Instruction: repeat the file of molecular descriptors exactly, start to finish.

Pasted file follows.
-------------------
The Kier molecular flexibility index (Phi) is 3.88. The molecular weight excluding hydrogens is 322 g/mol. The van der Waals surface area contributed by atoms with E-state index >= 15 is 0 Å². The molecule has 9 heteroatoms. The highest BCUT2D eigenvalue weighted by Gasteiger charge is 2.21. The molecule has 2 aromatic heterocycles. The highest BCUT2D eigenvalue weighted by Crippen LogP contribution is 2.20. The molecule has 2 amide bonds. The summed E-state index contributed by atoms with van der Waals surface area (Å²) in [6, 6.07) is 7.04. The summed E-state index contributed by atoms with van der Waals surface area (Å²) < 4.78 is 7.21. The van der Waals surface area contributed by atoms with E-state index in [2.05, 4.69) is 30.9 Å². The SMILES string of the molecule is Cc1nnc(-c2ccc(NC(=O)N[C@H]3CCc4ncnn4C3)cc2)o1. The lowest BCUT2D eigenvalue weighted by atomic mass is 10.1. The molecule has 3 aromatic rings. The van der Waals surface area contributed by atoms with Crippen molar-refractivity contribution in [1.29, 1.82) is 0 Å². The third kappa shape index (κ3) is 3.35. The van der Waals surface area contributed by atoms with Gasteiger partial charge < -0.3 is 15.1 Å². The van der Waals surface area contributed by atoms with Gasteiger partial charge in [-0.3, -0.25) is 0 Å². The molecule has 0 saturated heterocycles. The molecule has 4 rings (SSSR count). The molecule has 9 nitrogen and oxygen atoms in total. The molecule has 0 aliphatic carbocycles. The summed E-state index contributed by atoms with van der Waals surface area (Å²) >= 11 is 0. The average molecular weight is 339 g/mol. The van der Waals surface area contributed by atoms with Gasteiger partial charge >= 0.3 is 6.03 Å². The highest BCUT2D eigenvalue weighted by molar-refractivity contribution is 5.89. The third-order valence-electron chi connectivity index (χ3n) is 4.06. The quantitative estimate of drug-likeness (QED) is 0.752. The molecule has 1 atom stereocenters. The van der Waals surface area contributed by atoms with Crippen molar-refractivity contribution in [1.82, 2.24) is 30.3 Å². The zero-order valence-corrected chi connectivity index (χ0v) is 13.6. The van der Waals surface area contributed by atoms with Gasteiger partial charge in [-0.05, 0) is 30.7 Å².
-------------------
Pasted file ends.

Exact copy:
The Kier molecular flexibility index (Phi) is 3.88. The molecular weight excluding hydrogens is 322 g/mol. The van der Waals surface area contributed by atoms with E-state index >= 15 is 0 Å². The molecule has 9 heteroatoms. The highest BCUT2D eigenvalue weighted by Gasteiger charge is 2.21. The molecule has 2 aromatic heterocycles. The highest BCUT2D eigenvalue weighted by Crippen LogP contribution is 2.20. The molecule has 2 amide bonds. The summed E-state index contributed by atoms with van der Waals surface area (Å²) in [6, 6.07) is 7.04. The summed E-state index contributed by atoms with van der Waals surface area (Å²) < 4.78 is 7.21. The van der Waals surface area contributed by atoms with E-state index in [2.05, 4.69) is 30.9 Å². The SMILES string of the molecule is Cc1nnc(-c2ccc(NC(=O)N[C@H]3CCc4ncnn4C3)cc2)o1. The lowest BCUT2D eigenvalue weighted by atomic mass is 10.1. The molecule has 3 aromatic rings. The van der Waals surface area contributed by atoms with Crippen molar-refractivity contribution in [1.29, 1.82) is 0 Å². The third kappa shape index (κ3) is 3.35. The van der Waals surface area contributed by atoms with Gasteiger partial charge < -0.3 is 15.1 Å². The van der Waals surface area contributed by atoms with Gasteiger partial charge in [-0.3, -0.25) is 0 Å². The molecule has 0 saturated heterocycles. The molecule has 4 rings (SSSR count). The molecule has 9 nitrogen and oxygen atoms in total. The molecule has 0 aliphatic carbocycles. The summed E-state index contributed by atoms with van der Waals surface area (Å²) >= 11 is 0. The average molecular weight is 339 g/mol. The van der Waals surface area contributed by atoms with Gasteiger partial charge >= 0.3 is 6.03 Å². The highest BCUT2D eigenvalue weighted by molar-refractivity contribution is 5.89. The third-order valence-electron chi connectivity index (χ3n) is 4.06. The quantitative estimate of drug-likeness (QED) is 0.752. The molecule has 1 atom stereocenters. The van der Waals surface area contributed by atoms with Crippen molar-refractivity contribution in [1.82, 2.24) is 30.3 Å². The zero-order valence-corrected chi connectivity index (χ0v) is 13.6. The van der Waals surface area contributed by atoms with Gasteiger partial charge in [-0.05, 0) is 30.7 Å².